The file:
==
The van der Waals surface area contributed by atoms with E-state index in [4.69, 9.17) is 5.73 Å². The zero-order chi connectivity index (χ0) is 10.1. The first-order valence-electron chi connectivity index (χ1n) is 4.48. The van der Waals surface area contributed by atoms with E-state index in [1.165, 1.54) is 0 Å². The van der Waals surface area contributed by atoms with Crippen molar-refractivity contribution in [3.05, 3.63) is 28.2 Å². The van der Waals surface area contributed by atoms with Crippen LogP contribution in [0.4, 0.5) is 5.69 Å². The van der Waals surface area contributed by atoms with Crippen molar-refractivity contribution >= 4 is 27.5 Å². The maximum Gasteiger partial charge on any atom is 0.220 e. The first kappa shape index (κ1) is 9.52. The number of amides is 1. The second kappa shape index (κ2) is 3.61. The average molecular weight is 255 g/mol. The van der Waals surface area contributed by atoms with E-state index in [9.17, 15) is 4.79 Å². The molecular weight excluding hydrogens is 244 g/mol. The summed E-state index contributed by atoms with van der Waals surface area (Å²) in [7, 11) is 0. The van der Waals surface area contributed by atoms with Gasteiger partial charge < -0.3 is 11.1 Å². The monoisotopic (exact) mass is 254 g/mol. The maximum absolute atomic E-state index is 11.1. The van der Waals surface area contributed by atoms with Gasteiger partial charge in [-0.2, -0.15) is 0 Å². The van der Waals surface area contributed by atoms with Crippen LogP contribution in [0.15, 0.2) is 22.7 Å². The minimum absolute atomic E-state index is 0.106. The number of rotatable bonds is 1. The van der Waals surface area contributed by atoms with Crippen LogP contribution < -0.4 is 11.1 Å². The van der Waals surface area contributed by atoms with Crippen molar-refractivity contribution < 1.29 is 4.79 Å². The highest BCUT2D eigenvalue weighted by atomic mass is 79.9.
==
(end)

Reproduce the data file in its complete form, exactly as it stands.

The van der Waals surface area contributed by atoms with E-state index in [4.69, 9.17) is 5.73 Å². The zero-order chi connectivity index (χ0) is 10.1. The first-order valence-electron chi connectivity index (χ1n) is 4.48. The van der Waals surface area contributed by atoms with E-state index in [1.165, 1.54) is 0 Å². The van der Waals surface area contributed by atoms with Crippen molar-refractivity contribution in [3.05, 3.63) is 28.2 Å². The van der Waals surface area contributed by atoms with Crippen LogP contribution in [0.4, 0.5) is 5.69 Å². The van der Waals surface area contributed by atoms with Crippen molar-refractivity contribution >= 4 is 27.5 Å². The maximum Gasteiger partial charge on any atom is 0.220 e. The first kappa shape index (κ1) is 9.52. The number of amides is 1. The second kappa shape index (κ2) is 3.61. The average molecular weight is 255 g/mol. The van der Waals surface area contributed by atoms with E-state index in [9.17, 15) is 4.79 Å². The molecular weight excluding hydrogens is 244 g/mol. The summed E-state index contributed by atoms with van der Waals surface area (Å²) in [7, 11) is 0. The van der Waals surface area contributed by atoms with Gasteiger partial charge < -0.3 is 11.1 Å². The monoisotopic (exact) mass is 254 g/mol. The maximum absolute atomic E-state index is 11.1. The van der Waals surface area contributed by atoms with Gasteiger partial charge in [-0.2, -0.15) is 0 Å². The van der Waals surface area contributed by atoms with Crippen LogP contribution in [0.15, 0.2) is 22.7 Å². The minimum absolute atomic E-state index is 0.106. The number of rotatable bonds is 1. The van der Waals surface area contributed by atoms with Crippen LogP contribution < -0.4 is 11.1 Å². The van der Waals surface area contributed by atoms with Crippen molar-refractivity contribution < 1.29 is 4.79 Å². The highest BCUT2D eigenvalue weighted by atomic mass is 79.9.